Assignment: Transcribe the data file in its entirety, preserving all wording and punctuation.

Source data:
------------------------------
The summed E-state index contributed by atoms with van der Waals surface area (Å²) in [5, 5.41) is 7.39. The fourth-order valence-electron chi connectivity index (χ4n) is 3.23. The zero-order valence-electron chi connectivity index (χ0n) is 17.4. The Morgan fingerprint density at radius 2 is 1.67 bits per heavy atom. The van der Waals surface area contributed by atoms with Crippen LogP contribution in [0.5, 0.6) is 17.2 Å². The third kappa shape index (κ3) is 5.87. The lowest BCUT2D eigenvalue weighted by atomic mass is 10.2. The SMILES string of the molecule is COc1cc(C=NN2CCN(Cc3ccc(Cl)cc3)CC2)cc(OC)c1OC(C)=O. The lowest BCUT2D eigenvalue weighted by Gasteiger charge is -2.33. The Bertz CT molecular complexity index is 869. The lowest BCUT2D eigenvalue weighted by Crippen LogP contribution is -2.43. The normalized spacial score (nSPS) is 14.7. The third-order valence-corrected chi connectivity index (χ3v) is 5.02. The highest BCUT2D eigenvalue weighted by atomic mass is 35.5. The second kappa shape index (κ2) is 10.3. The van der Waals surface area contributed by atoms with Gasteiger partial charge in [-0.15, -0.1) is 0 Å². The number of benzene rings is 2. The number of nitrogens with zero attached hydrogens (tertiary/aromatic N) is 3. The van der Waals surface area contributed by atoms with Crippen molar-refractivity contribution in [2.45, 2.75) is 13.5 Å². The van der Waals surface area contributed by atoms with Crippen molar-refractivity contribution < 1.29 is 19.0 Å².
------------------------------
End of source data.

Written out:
The summed E-state index contributed by atoms with van der Waals surface area (Å²) in [5, 5.41) is 7.39. The fourth-order valence-electron chi connectivity index (χ4n) is 3.23. The zero-order valence-electron chi connectivity index (χ0n) is 17.4. The Morgan fingerprint density at radius 2 is 1.67 bits per heavy atom. The van der Waals surface area contributed by atoms with Crippen LogP contribution in [0.5, 0.6) is 17.2 Å². The third kappa shape index (κ3) is 5.87. The lowest BCUT2D eigenvalue weighted by atomic mass is 10.2. The SMILES string of the molecule is COc1cc(C=NN2CCN(Cc3ccc(Cl)cc3)CC2)cc(OC)c1OC(C)=O. The lowest BCUT2D eigenvalue weighted by Gasteiger charge is -2.33. The Bertz CT molecular complexity index is 869. The lowest BCUT2D eigenvalue weighted by Crippen LogP contribution is -2.43. The normalized spacial score (nSPS) is 14.7. The third-order valence-corrected chi connectivity index (χ3v) is 5.02. The highest BCUT2D eigenvalue weighted by atomic mass is 35.5. The second kappa shape index (κ2) is 10.3. The van der Waals surface area contributed by atoms with Gasteiger partial charge in [-0.15, -0.1) is 0 Å². The number of benzene rings is 2. The number of nitrogens with zero attached hydrogens (tertiary/aromatic N) is 3. The van der Waals surface area contributed by atoms with Crippen molar-refractivity contribution in [2.45, 2.75) is 13.5 Å². The van der Waals surface area contributed by atoms with Crippen molar-refractivity contribution < 1.29 is 19.0 Å².